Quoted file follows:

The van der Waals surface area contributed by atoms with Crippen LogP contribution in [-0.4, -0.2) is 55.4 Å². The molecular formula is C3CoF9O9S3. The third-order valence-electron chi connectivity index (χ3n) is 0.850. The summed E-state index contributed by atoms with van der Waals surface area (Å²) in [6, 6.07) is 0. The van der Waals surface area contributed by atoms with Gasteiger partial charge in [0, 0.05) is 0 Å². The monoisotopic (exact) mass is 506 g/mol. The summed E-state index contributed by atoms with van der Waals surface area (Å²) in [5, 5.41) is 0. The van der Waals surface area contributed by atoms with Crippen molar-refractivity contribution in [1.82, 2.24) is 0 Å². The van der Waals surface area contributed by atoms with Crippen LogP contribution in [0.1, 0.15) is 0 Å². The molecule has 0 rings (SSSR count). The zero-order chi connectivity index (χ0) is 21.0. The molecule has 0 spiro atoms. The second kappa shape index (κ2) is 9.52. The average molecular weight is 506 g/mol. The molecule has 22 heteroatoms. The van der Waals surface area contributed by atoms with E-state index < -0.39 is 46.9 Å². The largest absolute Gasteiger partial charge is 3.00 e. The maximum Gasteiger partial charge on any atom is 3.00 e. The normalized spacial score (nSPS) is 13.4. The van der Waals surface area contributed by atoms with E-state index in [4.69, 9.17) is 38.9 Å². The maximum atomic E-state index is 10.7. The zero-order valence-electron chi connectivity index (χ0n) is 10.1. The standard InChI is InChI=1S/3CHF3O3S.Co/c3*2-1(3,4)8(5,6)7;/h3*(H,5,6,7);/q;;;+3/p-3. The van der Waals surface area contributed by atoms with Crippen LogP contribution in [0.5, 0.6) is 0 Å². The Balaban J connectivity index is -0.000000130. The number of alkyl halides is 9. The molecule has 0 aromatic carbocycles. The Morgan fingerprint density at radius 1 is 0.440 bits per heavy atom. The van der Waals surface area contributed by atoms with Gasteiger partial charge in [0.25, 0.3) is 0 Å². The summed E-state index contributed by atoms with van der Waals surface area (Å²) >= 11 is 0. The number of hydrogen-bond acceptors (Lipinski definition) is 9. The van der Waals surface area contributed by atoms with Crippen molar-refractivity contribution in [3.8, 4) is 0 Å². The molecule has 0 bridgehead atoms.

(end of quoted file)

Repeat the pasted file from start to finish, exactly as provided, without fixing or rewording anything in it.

The van der Waals surface area contributed by atoms with Crippen LogP contribution in [-0.4, -0.2) is 55.4 Å². The molecular formula is C3CoF9O9S3. The third-order valence-electron chi connectivity index (χ3n) is 0.850. The summed E-state index contributed by atoms with van der Waals surface area (Å²) in [6, 6.07) is 0. The van der Waals surface area contributed by atoms with Gasteiger partial charge in [0, 0.05) is 0 Å². The monoisotopic (exact) mass is 506 g/mol. The summed E-state index contributed by atoms with van der Waals surface area (Å²) in [5, 5.41) is 0. The van der Waals surface area contributed by atoms with Crippen molar-refractivity contribution in [1.82, 2.24) is 0 Å². The van der Waals surface area contributed by atoms with Crippen LogP contribution in [0.1, 0.15) is 0 Å². The molecule has 0 rings (SSSR count). The zero-order chi connectivity index (χ0) is 21.0. The molecule has 0 spiro atoms. The second kappa shape index (κ2) is 9.52. The average molecular weight is 506 g/mol. The molecule has 22 heteroatoms. The van der Waals surface area contributed by atoms with E-state index < -0.39 is 46.9 Å². The largest absolute Gasteiger partial charge is 3.00 e. The maximum Gasteiger partial charge on any atom is 3.00 e. The normalized spacial score (nSPS) is 13.4. The van der Waals surface area contributed by atoms with E-state index in [4.69, 9.17) is 38.9 Å². The maximum atomic E-state index is 10.7. The zero-order valence-electron chi connectivity index (χ0n) is 10.1. The standard InChI is InChI=1S/3CHF3O3S.Co/c3*2-1(3,4)8(5,6)7;/h3*(H,5,6,7);/q;;;+3/p-3. The van der Waals surface area contributed by atoms with Crippen LogP contribution in [0.5, 0.6) is 0 Å². The Balaban J connectivity index is -0.000000130. The number of alkyl halides is 9. The molecule has 0 aromatic carbocycles. The Morgan fingerprint density at radius 1 is 0.440 bits per heavy atom. The van der Waals surface area contributed by atoms with Gasteiger partial charge in [0.25, 0.3) is 0 Å². The summed E-state index contributed by atoms with van der Waals surface area (Å²) >= 11 is 0. The number of hydrogen-bond acceptors (Lipinski definition) is 9. The van der Waals surface area contributed by atoms with Crippen molar-refractivity contribution in [3.8, 4) is 0 Å². The molecule has 0 bridgehead atoms.